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Trophic Levels

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Trophic Levels Revision

Trophic Levels

Producers make their own food, during photosynthesis, which gets converted into biomass and passed on to different organisms when they are eaten. Biomass is passed along the food chain, through the different trophic levels and eventually gets broken down by decomposers. Pyramids of biomass show how the total biomass of each trophic level differs and how it always decreases as you go up the trophic levels. The efficiency of each energy transfer can be calculated using a simple formula. 

Food Chains

Food chains show what different organisms feed on and how energy is passed on.

All food chains start with a producer, an organism that can produce its own food (glucose) using light energy in photosynthesis. Producers are usually green plants or algae. The glucose produced will then be used to make other biological molecules that make up the plants biomass (mass of living material). This is where energy is stored in the plant. When the producers biomass is eaten by another organism (primary consumer), energy is transferred. Energy continues to be transferred along the food chain as organisms feed on each other (secondary consumer, tertiary consumer etc.).

Consumers that get eaten by other animals are called prey and those that eat other animals are called predators

In any stable community, as the number of prey increases, the number of predators increases. However, the increase in predators then causes the number of prey to decrease. This continues in a cycle. The numbers of predators and prey will always be slightly out of sync because it takes some time for one population to respond to the change in the other.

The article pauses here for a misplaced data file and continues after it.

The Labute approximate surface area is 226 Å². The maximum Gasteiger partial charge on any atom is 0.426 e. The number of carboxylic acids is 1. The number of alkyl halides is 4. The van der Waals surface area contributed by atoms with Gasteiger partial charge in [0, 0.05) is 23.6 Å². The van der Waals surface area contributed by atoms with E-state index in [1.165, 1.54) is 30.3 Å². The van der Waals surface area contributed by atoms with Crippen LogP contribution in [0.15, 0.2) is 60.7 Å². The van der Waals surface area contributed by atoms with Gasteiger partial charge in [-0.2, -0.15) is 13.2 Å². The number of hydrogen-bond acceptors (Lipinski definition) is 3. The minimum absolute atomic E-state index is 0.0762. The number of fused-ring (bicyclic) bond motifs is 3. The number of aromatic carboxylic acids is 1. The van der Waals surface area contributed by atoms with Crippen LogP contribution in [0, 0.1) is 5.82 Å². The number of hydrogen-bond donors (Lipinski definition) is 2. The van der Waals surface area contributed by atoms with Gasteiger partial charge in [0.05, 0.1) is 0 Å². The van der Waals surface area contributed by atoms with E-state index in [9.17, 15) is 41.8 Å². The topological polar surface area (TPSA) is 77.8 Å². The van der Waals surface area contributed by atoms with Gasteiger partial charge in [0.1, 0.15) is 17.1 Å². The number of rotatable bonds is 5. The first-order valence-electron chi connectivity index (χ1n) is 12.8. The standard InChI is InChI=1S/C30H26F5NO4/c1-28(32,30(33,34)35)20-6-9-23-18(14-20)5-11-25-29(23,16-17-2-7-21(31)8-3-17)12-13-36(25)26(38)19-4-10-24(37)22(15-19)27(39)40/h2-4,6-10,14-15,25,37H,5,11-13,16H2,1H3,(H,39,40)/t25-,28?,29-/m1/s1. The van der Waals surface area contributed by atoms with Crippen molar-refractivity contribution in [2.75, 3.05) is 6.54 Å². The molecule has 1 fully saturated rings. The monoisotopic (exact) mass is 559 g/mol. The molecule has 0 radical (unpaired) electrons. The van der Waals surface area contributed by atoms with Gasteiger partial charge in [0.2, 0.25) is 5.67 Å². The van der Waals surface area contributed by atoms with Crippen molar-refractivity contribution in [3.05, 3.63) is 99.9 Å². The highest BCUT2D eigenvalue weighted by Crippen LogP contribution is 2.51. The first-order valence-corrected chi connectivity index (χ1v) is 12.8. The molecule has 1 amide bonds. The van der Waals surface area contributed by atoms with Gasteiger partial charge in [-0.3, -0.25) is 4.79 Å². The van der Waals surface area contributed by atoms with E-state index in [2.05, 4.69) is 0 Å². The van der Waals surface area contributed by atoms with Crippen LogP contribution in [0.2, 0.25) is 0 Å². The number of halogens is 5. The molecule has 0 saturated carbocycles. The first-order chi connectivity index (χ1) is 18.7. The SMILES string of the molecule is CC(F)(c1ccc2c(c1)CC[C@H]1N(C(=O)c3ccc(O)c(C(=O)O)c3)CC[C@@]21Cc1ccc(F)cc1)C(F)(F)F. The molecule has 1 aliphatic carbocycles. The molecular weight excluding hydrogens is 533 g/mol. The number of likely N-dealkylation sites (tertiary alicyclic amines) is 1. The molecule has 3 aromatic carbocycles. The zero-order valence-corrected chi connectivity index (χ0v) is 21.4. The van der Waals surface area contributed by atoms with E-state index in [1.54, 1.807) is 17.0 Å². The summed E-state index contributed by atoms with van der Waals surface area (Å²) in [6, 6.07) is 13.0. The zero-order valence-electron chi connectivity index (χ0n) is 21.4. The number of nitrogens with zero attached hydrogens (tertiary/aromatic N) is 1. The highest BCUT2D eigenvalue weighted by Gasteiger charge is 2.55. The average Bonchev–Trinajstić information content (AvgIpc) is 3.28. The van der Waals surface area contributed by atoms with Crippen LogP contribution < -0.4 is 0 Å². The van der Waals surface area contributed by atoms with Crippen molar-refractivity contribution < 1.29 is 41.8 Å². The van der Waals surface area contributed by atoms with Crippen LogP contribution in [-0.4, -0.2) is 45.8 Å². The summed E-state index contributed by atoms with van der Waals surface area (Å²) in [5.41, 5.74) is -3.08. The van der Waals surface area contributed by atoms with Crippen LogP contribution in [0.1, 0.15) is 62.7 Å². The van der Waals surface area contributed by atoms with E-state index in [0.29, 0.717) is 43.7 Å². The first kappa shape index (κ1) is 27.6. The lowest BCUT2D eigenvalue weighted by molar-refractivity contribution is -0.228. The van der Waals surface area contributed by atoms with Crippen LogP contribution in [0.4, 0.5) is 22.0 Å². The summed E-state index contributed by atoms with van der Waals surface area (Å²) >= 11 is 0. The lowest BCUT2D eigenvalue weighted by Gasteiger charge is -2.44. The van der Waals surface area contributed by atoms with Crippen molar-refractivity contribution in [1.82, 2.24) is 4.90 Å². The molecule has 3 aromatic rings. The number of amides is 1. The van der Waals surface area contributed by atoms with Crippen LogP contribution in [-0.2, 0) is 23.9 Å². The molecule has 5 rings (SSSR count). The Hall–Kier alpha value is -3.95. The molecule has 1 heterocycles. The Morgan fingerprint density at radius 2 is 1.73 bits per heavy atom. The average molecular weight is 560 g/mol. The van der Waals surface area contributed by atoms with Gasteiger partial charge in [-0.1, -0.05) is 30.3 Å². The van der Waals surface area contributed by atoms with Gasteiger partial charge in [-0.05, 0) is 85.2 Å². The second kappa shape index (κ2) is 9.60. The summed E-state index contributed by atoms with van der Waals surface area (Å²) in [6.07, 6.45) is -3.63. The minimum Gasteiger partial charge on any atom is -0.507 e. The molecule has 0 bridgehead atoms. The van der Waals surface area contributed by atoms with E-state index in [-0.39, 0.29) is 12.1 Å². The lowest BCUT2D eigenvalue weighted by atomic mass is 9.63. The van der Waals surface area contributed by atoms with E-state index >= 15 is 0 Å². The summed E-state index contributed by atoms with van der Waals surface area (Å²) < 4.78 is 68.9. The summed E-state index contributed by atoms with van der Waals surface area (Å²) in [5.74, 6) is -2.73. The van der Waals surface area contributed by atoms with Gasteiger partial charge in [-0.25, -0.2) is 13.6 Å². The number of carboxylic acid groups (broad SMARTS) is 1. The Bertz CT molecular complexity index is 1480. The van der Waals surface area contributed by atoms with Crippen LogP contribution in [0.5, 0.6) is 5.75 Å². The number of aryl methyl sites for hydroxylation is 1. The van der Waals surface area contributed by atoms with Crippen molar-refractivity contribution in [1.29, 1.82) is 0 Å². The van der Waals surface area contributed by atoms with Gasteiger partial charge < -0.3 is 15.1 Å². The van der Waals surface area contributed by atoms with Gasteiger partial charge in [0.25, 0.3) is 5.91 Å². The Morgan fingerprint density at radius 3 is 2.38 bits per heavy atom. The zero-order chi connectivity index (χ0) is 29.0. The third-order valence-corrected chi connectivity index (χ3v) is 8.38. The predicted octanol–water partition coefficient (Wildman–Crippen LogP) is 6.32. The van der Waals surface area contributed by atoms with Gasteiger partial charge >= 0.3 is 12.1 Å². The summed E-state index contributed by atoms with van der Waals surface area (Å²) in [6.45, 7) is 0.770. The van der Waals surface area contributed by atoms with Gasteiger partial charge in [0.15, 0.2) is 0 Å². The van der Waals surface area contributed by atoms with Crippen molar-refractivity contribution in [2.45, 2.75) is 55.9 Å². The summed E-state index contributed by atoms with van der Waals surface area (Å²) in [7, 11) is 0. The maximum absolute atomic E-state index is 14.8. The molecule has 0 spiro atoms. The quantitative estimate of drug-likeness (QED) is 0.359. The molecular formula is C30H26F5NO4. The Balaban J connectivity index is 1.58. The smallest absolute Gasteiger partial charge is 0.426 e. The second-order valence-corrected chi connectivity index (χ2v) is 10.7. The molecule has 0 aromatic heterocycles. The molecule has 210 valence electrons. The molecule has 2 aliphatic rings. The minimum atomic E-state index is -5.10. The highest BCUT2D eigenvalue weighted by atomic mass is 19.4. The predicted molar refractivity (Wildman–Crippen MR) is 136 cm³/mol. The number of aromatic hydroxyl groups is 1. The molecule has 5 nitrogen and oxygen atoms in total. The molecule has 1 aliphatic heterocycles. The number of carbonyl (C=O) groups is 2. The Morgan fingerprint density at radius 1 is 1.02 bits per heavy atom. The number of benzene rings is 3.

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Trophic Levels in an Ecosystem

Trophic levels are used to describe where an organism is in a food chain

Trophic level 1 producers: These are green plants and algae that make their own food (glucose) using energy from the sun.

Trophic level 2 primary consumers: This includes herbivores that feed only on the producers.

Trophic level 3 secondary consumers:  These are carnivores (meat eaters) that eat primary consumers.

Trophic level 4 tertiary consumers: These are the carnivores that eat other carnivores (secondary consumers).

There can be more trophic levels in a food chain but it usually stops at 4 or 5 because too much energy is lost between each level. Apex predators are those at the top of the food chain with no predators; they will always have the highest trophic level

Decomposers (bacteria and fungi) break down dead plant and animal material into smaller food molecules using digestive enzymes. Some of the products are absorbed by the decomposers and some nutrients are put back into the environment for producers to use for growth. 

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Pyramids of Biomass

As you go up a food chain, energy is lost meaning the number of organisms and biomass also decreases. Biomass is the physical mass of living things. Dry mass (mass excluding their water content) is most commonly used.